This week, RFA’s Director – Financial Planning, Gabe Adams, CFP®, MSPFP, discusses Social Security, including how the program is funded, its current state, and how your future benefits and financial plan could potentially be impacted.

Transcript

Hi there, I’m Gabe Adams, the Director of Financial Planning at Reilly Financial Advisors. Social Security is an important program that provides benefits to tens of millions of Americans. However, the stability of the program, which was signed into law back in the 1930’s, has come into question. Today, I will discuss a few facts about Social Security, how the program is funded, the state of Social Security, and what this means for your benefits and your financial plan.

Some Key Facts About Social Security

Again, Social Security is an important benefit. In fact, it is the only source of retirement income for almost one-third of elderly Americans. For about one-half of elderly Americans, Social Security provides 50% of their income. The program touches about 75% of all Americans on a regular basis when considering the hundreds of millions of people that are either receiving benefits or paying into the system. At one-quarter of the US government budget, Social Security is truly immense.

Some Key Facts About Social Security

  • 33% of elderly Americans: Social Security is 100% of retirement income
  • 50% of elderly Americans: Social Security is 50% of retirement income
  • 65 million: the number of Americans who received Social Security benefits in 2020
  • 175 million: the number of American who paid into Social Security (via payroll taxes) in 2020

Source: The 2021 OASDI Trustees Report

How Social Security is Funded

Social Security is funded in a few ways, and most of that funding comes from payroll taxes. Primarily, employees and employers each pay 6.2% of their income in payroll taxes up to a wage base that adjusts each year for inflation. A smaller percentage of Social Security benefits are funded through a couple of other methods. These include interest earnings from the Social Security trust fund and taxation of benefits. All in all, revenue results in over $1.1 trillion in annual financing.

How Social Security is Funded

  • 2% payroll tax (for employees and employers up to $142,800 wage base in 2021) = $1.001 trillion funding 89.6% of benefits
  • Social Security trust fund interest earnings = $76 billion funding 6.8% of benefits
  • Social Security taxation of benefits = $41 billion funding 3.6% of benefits

Source: ssa.gov

The State of Social Security

As far as the State of Social Security, there are some legitimate longer-term concerns. First off, as baby boomers retire, the ratio of workers funding the program to the number of people drawing benefits will drop. This issue was accelerated as many people retired earlier than expected over the last year or so due to the pandemic. Additionally, longer life expectancies means that benefits must also need to be funded for longer. These issues could deplete the Social Security Trust fund over the next decade. If no changes are made, by 2033 there will be a funding deficit and only 76% of benefits would be covered. In their latest report, the Social Security Administration also projected farther out in the future. They projected that nearly 75% of benefits would be covered in 2095 with no changes to the current structure.

The Future State of Social Security

  • 2033 projection: 76% of benefits are covered if no changes are made
  • 2095 projection: 74% of benefits are covered if no changes are made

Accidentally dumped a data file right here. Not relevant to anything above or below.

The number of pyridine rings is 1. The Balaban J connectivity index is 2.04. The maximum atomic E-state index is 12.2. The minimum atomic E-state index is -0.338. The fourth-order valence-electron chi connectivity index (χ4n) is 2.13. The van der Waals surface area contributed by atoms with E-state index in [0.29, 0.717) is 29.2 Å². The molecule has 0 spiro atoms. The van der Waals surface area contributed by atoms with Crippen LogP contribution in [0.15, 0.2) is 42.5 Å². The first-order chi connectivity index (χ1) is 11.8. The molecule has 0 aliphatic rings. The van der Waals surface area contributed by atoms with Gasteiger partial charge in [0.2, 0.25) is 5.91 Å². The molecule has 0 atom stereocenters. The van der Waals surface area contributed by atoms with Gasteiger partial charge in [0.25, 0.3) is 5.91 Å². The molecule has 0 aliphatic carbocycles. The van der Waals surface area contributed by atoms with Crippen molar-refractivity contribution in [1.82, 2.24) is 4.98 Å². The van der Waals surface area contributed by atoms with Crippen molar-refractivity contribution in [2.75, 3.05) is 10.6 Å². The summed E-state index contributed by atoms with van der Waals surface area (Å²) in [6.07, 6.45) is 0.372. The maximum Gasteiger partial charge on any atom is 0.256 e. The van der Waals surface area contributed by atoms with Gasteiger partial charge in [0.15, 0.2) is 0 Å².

Source: The 2021 OASDI Trustees Report

What This Means for Your Benefits and You Financial Plan

A 25% cut in Social Security benefits clearly would not be a good development. However, there are potential solutions to improve the stability of the program. For instance, the wage base that is subject to payroll taxes, currently at $142,800, could be increased over time to improve funding. To account for longer life expectancies, the full retirement age could be raised for younger, future recipients with decades to prepare them. If we approach 2033 with no changes, the government can still borrow money or use money from another budget item to cover a shortfall until a long-term solution is reached. There is obviously gridlock and partisanship in Washington, but I would imagine that this issue, which affects tens of millions of Senior Citizens, would eventually be at the top of the agenda. After all, there was a similar issue in the early 1980’s which was solved through bipartisan legislation.

So, how should you approach the state of Social Security in your financial plan? If you are nearing retirement eligibility, develop a strategy that maximizes your lifetime benefits. I would advise against claiming benefits early because you feel you may not get your “fair share.” This could permanently reduce retirement income for you and your family. If you are already taking Social Security benefits, I would also advise against assuming that benefits are certain to be cut. Again, solutions to any issues may not be overly complex but may take some political will. Finally, if you are still far away from claiming Social Security, it is unrealistic to believe that the program will not exist when you retire. Remember, even with no changes, benefits are projected to be close to 75% covered in 2095! Build a reasonable assumption into your plan so that you can more accurately determine retirement income and savings needs. Your financial plan, including the state of Social Security, should be closely monitored over time and adjustments made as needed.

As always, if you have any questions, please do not hesitate to contact your advisor. Thanks so much for listening in, and I hope to see you next time!

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